March 11, 2014 | Brenkley News
A new visitor centre and café were officially opened at top North East attraction Northumberlandia – the Lady of the North, in Cramlington. The newly constructed building was opened on Friday 7th March by Councillor Paul Kelly of Bywell and will be open to the public at the end of March.
The visitor centre has been built thanks to funding secured by The Land Trust, the national charity managing Northumberlandia, from the Banks Community Fund and Defra’s RDPE Rural Economy Grant, totalling £242,000. After many months of hard work by all the partners and contractors, this event celebrated the completion of the project and officially opened the visitor centre.
Euan Hall, Chief Executive of the Land Trust comments, “The Park had over 100,000 visitors in its first year, and therefore having a visitor centre and café available at this major tourist attraction during its second year, will really improve the overall visitor experience and enable even more people to visit the region. We are very grateful to the Banks Community Fund and Defra’s Rural Economy Grant for funding this work.”
The opening event was a success with a hive of activity taking place, including local school children from Burnside Primary School demonstrating wildlife activities, Northumberland Scottish Pipes and Drums performing and refreshments provided by Azure Charitable Enterprises, who will manage the café onsite.
In his speech, Councillor Kelly highlighted how this new addition to the iconic site will offer significant value to the visitor experience and really boost the local economy, commenting that “It will provide another vital source of income for the site, allowing for even more improvements to be made in the future.”
Mark Dowdall, environment and community director at The Banks Group said “As one of the largest employers in the area, we are delighted to have been able to further support Northumberlandia and look forward to seeing the continued contribution that this project is making to the local economy. This wonderful new facility will add significant value to the visitor experience. When we first developed our plans for Northumberlandia, we set out to deliver a new gateway feature for Northumberland with a unique and spectacular publicly accessible land sculpture as the centrepiece, providing a really special place for the local community and attracting new visitors to the region. The Lady of the North and the number of visitors to the park are already meeting our initial expectations and I hope that the new visitor centre will attract even more people to the region,”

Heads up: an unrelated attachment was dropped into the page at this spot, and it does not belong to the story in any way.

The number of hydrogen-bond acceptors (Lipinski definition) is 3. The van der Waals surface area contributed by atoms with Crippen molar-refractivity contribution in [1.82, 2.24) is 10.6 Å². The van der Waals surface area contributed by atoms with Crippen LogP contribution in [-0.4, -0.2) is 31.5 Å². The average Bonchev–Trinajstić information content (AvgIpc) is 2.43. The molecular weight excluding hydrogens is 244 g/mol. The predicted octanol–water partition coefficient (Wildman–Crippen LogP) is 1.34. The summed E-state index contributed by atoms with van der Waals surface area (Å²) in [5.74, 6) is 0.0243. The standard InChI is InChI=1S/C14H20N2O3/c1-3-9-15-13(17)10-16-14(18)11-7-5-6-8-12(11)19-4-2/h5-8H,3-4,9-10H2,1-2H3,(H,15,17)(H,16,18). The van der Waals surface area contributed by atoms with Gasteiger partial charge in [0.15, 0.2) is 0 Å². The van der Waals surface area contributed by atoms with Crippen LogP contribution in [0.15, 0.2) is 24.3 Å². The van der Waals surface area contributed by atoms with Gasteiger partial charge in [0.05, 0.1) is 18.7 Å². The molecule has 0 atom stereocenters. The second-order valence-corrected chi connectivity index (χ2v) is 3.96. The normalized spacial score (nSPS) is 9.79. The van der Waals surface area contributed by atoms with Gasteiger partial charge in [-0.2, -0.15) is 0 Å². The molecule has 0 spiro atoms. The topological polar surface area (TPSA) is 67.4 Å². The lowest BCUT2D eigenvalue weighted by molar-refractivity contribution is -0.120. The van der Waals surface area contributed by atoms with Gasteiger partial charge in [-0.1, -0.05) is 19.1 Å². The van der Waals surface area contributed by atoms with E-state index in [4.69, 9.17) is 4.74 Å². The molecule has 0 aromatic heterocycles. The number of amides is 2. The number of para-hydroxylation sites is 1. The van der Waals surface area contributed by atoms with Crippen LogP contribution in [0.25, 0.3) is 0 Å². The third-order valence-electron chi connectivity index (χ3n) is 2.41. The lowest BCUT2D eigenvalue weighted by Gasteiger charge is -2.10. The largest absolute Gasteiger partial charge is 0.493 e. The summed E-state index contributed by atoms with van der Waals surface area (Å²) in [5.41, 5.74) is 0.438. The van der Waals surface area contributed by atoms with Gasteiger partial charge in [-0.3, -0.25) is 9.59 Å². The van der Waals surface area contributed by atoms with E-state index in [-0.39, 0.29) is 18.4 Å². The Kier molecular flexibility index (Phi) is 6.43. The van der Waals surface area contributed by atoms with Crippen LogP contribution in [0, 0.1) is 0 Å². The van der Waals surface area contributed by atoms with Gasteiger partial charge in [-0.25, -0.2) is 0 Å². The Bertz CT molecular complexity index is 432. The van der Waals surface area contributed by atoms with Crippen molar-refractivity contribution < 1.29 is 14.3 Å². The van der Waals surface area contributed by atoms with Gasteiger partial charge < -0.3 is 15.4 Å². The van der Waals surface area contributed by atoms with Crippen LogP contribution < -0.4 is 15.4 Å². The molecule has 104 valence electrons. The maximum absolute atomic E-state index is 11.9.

Rural Affairs Minister, Dan Rogerson said, “Our investment in the Northumberlandia visitor centre has strengthened the rural economy by creating jobs. It will also encourage more people to celebrate one of the area’s beautiful landmarks.”
As well as being a visitor centre and café for visitors to the site, it will also be available to hire, for a range of community activities, such as evening meetings, educational courses and a base for guided walks and talks. This will enable the park to deliver even more benefit to the local community.
Peter Elliott OBE, chief executive of Azure Charitable Enterprises, said, “Having been involved with Northumberlandia personally for a very long time, I am thrilled to be involved with the visitor centre and café. Given our mission, this venture will provide or secure jobs for people with disabilities – and provide additional income in furtherance of our valuable work.”
Northumberlandia is a unique landform sculpture of a reclining lady, designed by the world renowned architect and landscape designer, Charles Jencks and made possible by the adjacent Shotton Surface Mine. Made of 1.5 million tonnes of rock, clay and soil, she is 100 feet high, a quarter of a mile long and set in a 46 acre community park with free public access. She cost £3 million to construct, which was privately funded by The Banks Group and Blagdon Estate and is now under the stewardship of open space management charity, The Land Trust and managed of their behalf by Northumberland Wildlife Trust. The visitor centre was designed and built by local firms JDDK Architects and Clearspace Buildings.
To find out more about this project, click here